Did you know that our body produces its own marijuana-like compound to protect us against anxiety? A study led by Ottawa researchers published today in Neuron reveals a new biological pathway that regulates anxiety and obesity and suggests that a drug currently in clinical trials to treat obesity might also provide a promising way to combat anxiety disorders.
Anxiety and obesity are growing problems in society, said Dr. Hsiao-Huei Chen, associate professor of medicine at the University of Ottawa and a senior scientist at the Ottawa Hospital Research Institute. Not only have we found a new biological pathway that regulates these two conditions, but we also found that they may be amenable to treatment with the same drug.
Chen and her colleagues were originally studying the effect of a gene called LMO4 on brain development and regeneration when they noticed that mice that lacked this gene in a certain part of the brain displayed anxious behaviour and became obese. Their new research, together with a previous study, shows that an enzyme called PTP1B plays a crucial role in a molecular pathway that links LMO4, anxiety, obesity and the body's natural marijuana (endocannabinoid) system. When the researchers used a drug, trodusquemine, that specifically inhibits the activity of PTP1B, they found that both anxiety and obesity were reduced.
Current treatments for anxiety disorders have addiction issues and other side effects. Our approach lets the brain fix itself by simply re-instating the appropriate level of PTP1B, said Chen, who is also a member of the University of Ottawa Brain and Mind Research Institute.
Trodusquemine is in clinical trials for its effects on appetite control and weight loss, and also for its potential effect on breast cancer. Previous studies have found that people with metabolic and obesity-related diseases often suffer from mood or anxiety disorders. Knowing that a biological link exists between obesity and anxiety, it may be possible to treat the disorders in tandem.
It is our hope that we can quickly start clinical trials to determine if this novel drug may be able to treat obesity and anxiety at the same time," added Chen, whose work on LMO4 has also linked it to diabetes.
The study was funded by the Canadian Institutes of Health Research, the Natural Sciences and Engineering Research Council of Canada, the Canadian Diabetes Association, the Heart and Stroke Foundation of Canada (HSFC), the HSF Canadian Partnership for Stroke Recovery, the Heart and Stroke Foundation of Ontario, the Canada Research Chair Program and the Ottawa Hospital Foundation.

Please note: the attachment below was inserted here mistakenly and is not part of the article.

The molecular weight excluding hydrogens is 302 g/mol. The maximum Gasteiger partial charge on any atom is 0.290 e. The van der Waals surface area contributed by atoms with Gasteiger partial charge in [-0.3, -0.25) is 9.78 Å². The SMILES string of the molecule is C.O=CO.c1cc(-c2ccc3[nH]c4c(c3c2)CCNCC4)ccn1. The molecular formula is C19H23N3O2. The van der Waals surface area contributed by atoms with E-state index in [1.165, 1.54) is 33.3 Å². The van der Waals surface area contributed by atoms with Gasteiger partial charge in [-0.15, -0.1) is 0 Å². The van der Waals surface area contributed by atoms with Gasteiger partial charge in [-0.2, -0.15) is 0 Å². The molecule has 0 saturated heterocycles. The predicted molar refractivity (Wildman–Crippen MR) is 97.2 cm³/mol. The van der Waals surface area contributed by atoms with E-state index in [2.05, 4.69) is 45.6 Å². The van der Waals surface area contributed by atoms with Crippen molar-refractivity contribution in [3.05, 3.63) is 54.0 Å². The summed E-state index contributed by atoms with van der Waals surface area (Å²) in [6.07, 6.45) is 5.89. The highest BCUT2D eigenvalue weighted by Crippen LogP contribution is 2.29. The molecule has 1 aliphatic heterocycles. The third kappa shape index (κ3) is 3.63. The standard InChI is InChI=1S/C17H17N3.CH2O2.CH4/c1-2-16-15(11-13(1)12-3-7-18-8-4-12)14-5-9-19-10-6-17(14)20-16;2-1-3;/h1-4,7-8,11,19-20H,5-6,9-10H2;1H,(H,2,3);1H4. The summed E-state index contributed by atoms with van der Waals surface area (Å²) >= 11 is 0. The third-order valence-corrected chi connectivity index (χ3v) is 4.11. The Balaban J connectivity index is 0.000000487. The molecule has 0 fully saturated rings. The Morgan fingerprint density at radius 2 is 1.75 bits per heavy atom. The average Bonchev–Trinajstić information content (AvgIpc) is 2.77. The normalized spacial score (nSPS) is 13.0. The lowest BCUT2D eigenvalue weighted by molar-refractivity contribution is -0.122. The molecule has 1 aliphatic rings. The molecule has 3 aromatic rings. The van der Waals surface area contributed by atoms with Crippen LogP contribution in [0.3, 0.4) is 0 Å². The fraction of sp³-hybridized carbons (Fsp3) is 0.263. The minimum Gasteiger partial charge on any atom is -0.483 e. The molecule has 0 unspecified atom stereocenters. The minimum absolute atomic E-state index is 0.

Full reference: Chronic Stress Induces Anxiety via an Amygdalar Intracellular Cascade that Impairs Endocannabinoid Signaling Neuron. Zhaohong Qin, Xun Zhou, Nihar R. Pandey, Haley A. Vecchiarelli, Chloe A. Stewart, Xia Zhang, Diane C. Lagace, Jean Michel Brunel, Jean-Claude Béïque, Alexandre F.R. Stewart, Matthew N. Hill, and Hsiao-Huei Chen.
University of Ottawa: A crossroads of cultures and ideas
The University of Ottawa is home to almost 50,000 students, faculty and staff, who live, work and study in both French and English. Our campus is a crossroads of cultures and disciplines, where bold minds come together to inspire game-changing ideas. We are one of Canada's top 10 research universities our professors and researchers explore new approaches to today's challenges. One of a handful of Canadian universities ranked among the top 200 in the world, we attract exceptional thinkers and welcome diverse perspectives from across the globe.
About the Ottawa Hospital Research Institute
The Ottawa Hospital Research Institute is the research arm of The Ottawa Hospital and is an affiliated institute of the University of Ottawa, closely associated with its faculties of Medicine and Health Sciences. The Ottawa Hospital Research Institute includes more than 1,700 scientists, clinical investigators, graduate students, postdoctoral fellows and staff conducting research to improve the understanding, prevention, diagnosis and treatment of human disease. Support our research. Give to the Tender Loving Research campaign.
Media Relations Officer
University of Ottawa
Office: 613-562-5800 ext. 2529
Director, Communications and Public Relations
Ottawa Hospital Research Institute
Office: 613-798-5555 (73325)